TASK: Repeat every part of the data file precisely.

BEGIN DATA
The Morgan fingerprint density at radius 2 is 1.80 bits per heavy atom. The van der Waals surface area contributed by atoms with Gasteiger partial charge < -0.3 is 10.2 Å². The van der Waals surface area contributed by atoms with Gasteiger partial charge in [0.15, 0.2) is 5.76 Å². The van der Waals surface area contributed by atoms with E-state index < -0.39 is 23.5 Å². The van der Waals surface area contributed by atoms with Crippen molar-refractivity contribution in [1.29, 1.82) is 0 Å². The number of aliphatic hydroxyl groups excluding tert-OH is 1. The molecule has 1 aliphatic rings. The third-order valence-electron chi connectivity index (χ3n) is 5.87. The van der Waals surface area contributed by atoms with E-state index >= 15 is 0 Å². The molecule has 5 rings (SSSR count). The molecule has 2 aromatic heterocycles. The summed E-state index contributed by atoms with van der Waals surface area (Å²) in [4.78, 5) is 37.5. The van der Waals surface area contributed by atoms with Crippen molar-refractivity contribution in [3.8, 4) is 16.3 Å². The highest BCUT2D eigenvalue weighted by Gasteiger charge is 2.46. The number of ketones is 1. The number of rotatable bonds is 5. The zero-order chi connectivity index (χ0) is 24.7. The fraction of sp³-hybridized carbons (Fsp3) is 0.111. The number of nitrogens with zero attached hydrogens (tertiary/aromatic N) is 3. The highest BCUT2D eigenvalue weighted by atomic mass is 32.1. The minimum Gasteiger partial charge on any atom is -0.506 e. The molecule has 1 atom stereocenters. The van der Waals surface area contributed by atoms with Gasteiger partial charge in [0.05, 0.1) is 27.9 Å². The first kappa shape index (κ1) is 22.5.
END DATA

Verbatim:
The Morgan fingerprint density at radius 2 is 1.80 bits per heavy atom. The van der Waals surface area contributed by atoms with Gasteiger partial charge < -0.3 is 10.2 Å². The van der Waals surface area contributed by atoms with Gasteiger partial charge in [0.15, 0.2) is 5.76 Å². The van der Waals surface area contributed by atoms with E-state index < -0.39 is 23.5 Å². The van der Waals surface area contributed by atoms with Crippen molar-refractivity contribution in [1.29, 1.82) is 0 Å². The number of aliphatic hydroxyl groups excluding tert-OH is 1. The molecule has 1 aliphatic rings. The third-order valence-electron chi connectivity index (χ3n) is 5.87. The van der Waals surface area contributed by atoms with E-state index >= 15 is 0 Å². The molecule has 5 rings (SSSR count). The molecule has 2 aromatic heterocycles. The summed E-state index contributed by atoms with van der Waals surface area (Å²) in [4.78, 5) is 37.5. The van der Waals surface area contributed by atoms with Crippen molar-refractivity contribution in [3.8, 4) is 16.3 Å². The highest BCUT2D eigenvalue weighted by Gasteiger charge is 2.46. The number of ketones is 1. The number of rotatable bonds is 5. The zero-order chi connectivity index (χ0) is 24.7. The fraction of sp³-hybridized carbons (Fsp3) is 0.111. The number of nitrogens with zero attached hydrogens (tertiary/aromatic N) is 3. The highest BCUT2D eigenvalue weighted by atomic mass is 32.1. The minimum Gasteiger partial charge on any atom is -0.506 e. The molecule has 1 atom stereocenters. The van der Waals surface area contributed by atoms with Gasteiger partial charge in [0.05, 0.1) is 27.9 Å². The first kappa shape index (κ1) is 22.5.